A group of scientists at Washington University have created an air sensor that may notify people within five minutes if SARS-CoV-2, the virus that causes COVID-19, is present. The researchers demonstrated the monitor’s capacity to detect as low as tens of virus particles in a cubic meter in an article that appeared in Nature Communications on Monday. In order to assist stop the spread of COVID-19, they want to commercialize the air monitor so that it may be installed in public places like hospitals and classrooms.
Rajan Chakrabarty, an associate professor of energy, environmental, and chemical engineering at the university’s McKelvey School of Engineering, stated, “This is like finding a needle in a haystack.” “This comes under the category of pandemic preparedness. Devices capable of real-time observation are necessary.
A COVID-19 Viral Air Detector
Approximately 1,000 liters of air per minute are drawn into the monitor for it to function. Aerosols that have accumulated inside a fluid where a sensor is located are trapped by the rapid speed. Virus particles then attach to a sensor protein that recognizes the COVID-19 spike protein. Finally, a voltage that modifies the virus particle’s charge is supplied, and the sensor picks up that electrical change. The monitor notifies you when the room needs more airflow by turning from green to red.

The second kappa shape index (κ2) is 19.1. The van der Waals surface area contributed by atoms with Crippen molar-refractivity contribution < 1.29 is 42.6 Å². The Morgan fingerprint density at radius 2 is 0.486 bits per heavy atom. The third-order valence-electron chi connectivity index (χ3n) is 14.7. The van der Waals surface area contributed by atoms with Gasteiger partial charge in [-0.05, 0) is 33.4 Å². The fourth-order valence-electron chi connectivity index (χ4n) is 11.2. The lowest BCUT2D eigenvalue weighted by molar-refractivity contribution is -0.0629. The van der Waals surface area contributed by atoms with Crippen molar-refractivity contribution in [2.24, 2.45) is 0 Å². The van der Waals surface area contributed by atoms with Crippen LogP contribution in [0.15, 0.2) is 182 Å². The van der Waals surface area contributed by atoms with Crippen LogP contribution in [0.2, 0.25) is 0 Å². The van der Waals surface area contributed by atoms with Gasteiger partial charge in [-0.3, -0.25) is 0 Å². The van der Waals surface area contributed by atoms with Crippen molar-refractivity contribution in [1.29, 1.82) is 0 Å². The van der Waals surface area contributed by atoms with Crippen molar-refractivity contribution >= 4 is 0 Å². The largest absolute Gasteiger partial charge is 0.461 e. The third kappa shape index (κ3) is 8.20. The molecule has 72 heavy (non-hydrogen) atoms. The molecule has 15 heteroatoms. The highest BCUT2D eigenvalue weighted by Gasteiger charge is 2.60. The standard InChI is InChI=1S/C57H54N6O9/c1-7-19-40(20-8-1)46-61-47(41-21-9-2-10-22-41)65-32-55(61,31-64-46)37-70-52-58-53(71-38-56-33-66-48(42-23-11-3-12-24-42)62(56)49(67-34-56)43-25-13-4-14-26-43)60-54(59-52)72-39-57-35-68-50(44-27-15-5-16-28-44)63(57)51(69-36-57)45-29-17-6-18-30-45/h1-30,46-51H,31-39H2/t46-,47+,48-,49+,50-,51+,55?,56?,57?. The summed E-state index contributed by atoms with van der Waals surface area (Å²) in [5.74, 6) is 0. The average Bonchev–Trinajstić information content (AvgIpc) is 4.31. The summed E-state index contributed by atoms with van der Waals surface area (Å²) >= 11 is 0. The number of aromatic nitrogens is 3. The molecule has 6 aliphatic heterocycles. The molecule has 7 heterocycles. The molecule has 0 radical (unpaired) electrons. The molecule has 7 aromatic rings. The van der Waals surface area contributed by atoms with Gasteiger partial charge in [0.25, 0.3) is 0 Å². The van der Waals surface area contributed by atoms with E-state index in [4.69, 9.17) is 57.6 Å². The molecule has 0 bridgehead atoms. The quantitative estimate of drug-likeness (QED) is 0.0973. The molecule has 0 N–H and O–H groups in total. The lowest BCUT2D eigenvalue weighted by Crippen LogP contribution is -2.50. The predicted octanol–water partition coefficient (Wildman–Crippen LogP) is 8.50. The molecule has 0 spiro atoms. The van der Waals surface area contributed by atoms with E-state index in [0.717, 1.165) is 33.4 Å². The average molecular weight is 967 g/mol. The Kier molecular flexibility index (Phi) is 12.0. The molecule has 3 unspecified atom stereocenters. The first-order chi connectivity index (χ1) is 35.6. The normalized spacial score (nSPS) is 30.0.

The monitor was put through its paces in the bedrooms of COVID-19 positive patients, where it successfully identified the virus. With contrast, with samples of air free of viruses, the monitor found none. According to John Cirrito, a professor of neurology at the Washington University School of Medicine, that was the device’s first real-world test. “It took a lot of preparation for us to arrive there. That moment when you realize everything you’ve done up until this point actually works was when we demonstrated that we could genuinely identify virus in the air of a sick person.
The monitor will soon be commercialized so it may be used in public settings, according to the researchers, Carla Yuede, an associate professor of psychiatry at the School of Medicine, Chakrabarty, and Cirrito. They intend to increase the monitor’s functionality in the coming months to include testing for additional diseases like influenza and the respiratory syncytial virus, or RSV.
“We think that monitoring it and being able to know in real-time or nearly real-time what’s going on, what the health of that space is, is critical and really important if you really want to mitigate virus spread,” Cirrito said.